Overall, testing showed Zetiq's CellDetect™ technology to have an average sensitivity of 90%, higher than the sensitivity of a Pap test and similar to an HPV test, and a specifity of 74%, higher than the specifity of an HPV test and similar to a Pap test.

In a company press release, Zetiq officials say the analysis was also conducted by an independent professional.

Discuss this new diagnostic method with other cancer survivors, patients and caregivers on the Cancer Compass Diagnosis Message Boards.




Permalink Comment RSS (0)

MIT Announces Progress with Nano Technology

by: cancercompass

MIT researchers announced this month they have made progress with a new drug delivery system that uses a nanofiber hydrogel scaffold, according to an MIT press release.

Researchers demonstrated they can effectively carry and control the release of different sized proteins within this gel, which could potentially carry and deliver insulin and the cancer drug Herceptin. They also found that depending on the density of the gel, they could control the rate of release of the drugs as well.

According to the researchers, this drug delivery system allows for a gradual release of the proteins over hours, days or months from the gel, and the gel itself eventually breaks down into harmless amino acids which are the building blocks of proteins.  Traditional drug delivery systems use synthetic polymer materials, which can contain chemicals or other toxic substances.




Permalink Comment RSS (0)

Study Says Gamma Camera Detects Difficult-to-Treat Breast Cancers

by: cancercompass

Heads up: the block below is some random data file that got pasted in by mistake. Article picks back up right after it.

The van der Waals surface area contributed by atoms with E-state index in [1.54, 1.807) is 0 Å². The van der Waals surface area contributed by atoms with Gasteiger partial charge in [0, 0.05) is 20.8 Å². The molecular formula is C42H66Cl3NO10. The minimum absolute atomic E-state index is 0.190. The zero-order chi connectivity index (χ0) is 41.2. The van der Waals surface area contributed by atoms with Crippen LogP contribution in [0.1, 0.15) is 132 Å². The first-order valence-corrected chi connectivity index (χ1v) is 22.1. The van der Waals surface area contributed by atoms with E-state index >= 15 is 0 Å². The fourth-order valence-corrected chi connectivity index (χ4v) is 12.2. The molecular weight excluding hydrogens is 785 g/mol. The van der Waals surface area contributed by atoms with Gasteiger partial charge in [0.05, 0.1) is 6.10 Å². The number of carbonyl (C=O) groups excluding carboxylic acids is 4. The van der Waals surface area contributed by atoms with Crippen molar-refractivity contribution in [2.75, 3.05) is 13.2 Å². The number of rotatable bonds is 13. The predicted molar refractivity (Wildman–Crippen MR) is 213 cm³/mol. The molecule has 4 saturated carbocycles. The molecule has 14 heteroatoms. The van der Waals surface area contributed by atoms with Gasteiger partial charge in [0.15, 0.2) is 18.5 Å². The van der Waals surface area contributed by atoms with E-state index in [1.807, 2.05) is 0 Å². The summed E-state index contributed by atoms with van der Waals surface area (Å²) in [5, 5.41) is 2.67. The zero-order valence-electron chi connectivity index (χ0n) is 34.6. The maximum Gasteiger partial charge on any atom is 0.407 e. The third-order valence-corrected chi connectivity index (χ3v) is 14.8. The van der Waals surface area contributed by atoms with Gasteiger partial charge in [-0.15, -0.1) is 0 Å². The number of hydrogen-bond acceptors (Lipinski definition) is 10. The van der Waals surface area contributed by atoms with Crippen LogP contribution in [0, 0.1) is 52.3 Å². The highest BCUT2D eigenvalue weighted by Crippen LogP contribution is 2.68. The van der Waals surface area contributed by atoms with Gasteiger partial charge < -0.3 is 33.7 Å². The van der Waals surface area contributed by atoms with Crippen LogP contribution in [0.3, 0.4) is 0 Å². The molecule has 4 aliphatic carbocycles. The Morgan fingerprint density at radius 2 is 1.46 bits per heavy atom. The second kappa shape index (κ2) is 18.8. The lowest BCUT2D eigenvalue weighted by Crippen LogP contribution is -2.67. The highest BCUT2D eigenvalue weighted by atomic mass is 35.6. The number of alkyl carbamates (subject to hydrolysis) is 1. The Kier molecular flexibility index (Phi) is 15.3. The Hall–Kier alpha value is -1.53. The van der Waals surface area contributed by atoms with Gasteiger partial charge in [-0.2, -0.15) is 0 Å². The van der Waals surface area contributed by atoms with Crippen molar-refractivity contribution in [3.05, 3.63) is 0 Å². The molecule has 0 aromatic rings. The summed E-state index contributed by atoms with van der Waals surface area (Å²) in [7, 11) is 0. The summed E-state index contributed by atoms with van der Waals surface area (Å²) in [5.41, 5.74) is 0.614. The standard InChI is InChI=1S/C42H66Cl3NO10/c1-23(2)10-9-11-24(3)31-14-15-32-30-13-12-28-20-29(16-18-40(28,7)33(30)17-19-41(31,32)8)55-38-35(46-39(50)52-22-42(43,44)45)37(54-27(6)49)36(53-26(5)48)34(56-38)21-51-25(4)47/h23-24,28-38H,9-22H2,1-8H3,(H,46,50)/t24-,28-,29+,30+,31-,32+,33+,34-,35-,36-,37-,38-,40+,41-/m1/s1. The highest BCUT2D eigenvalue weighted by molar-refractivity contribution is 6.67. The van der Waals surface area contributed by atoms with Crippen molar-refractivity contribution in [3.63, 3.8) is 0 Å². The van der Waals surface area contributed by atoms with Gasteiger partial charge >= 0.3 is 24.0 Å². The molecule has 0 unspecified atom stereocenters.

A new molecular imaging technology using a high-resolution gamma camera found breast cancers not detected by mammograms or by clinical exam, according to a study presented earlier this month at the annual meeting of Radiological Society of North America (RSNA).

Breast-specific gamma imaging (BSGI) findings are based on how cancerous cells function, unlike mammography findings that depend on identifying differences in appearance between normal and suspicious breast tissue. That's according to the study's lead author Rachel F. Brem, M.D., professor of radiology and director of the Breast Imaging and Interventional Center at The George Washington University Medical Center in Washington D.C.

BSGI requires mild compression of the breast and an injection of a low-dose nuclear material called a radiotracer that is absorbed by cells. According to the study, the tracer is absorbed quicker by cancerous cells because they have a higher rate of metabolic activity than normal cells.

Researchers sought to prove this new technology's effectiveness by using it on 159 women with at least one suspicious or cancerous lesion found during mammography.  Overall findings revealed additional suspicious lesions in 29% of the women, according to study authors, who also noted these newly found lesions were cancerous in 36%, or 14 of the 39 women in the study.

Dr. Brem told ScienceDaily that BSGI isn't meant to replace mammography, but may assist doctors in finding difficult-to-treat breast cancers for high-risk women with normal mammograms.

Read our blog post entitled Fewer Women Getting Mammograms for American Cancer Society suggestions on making mammograms a little more pleasant.


We care about your feedback. Let us know how we can improve your CancerCompass experience.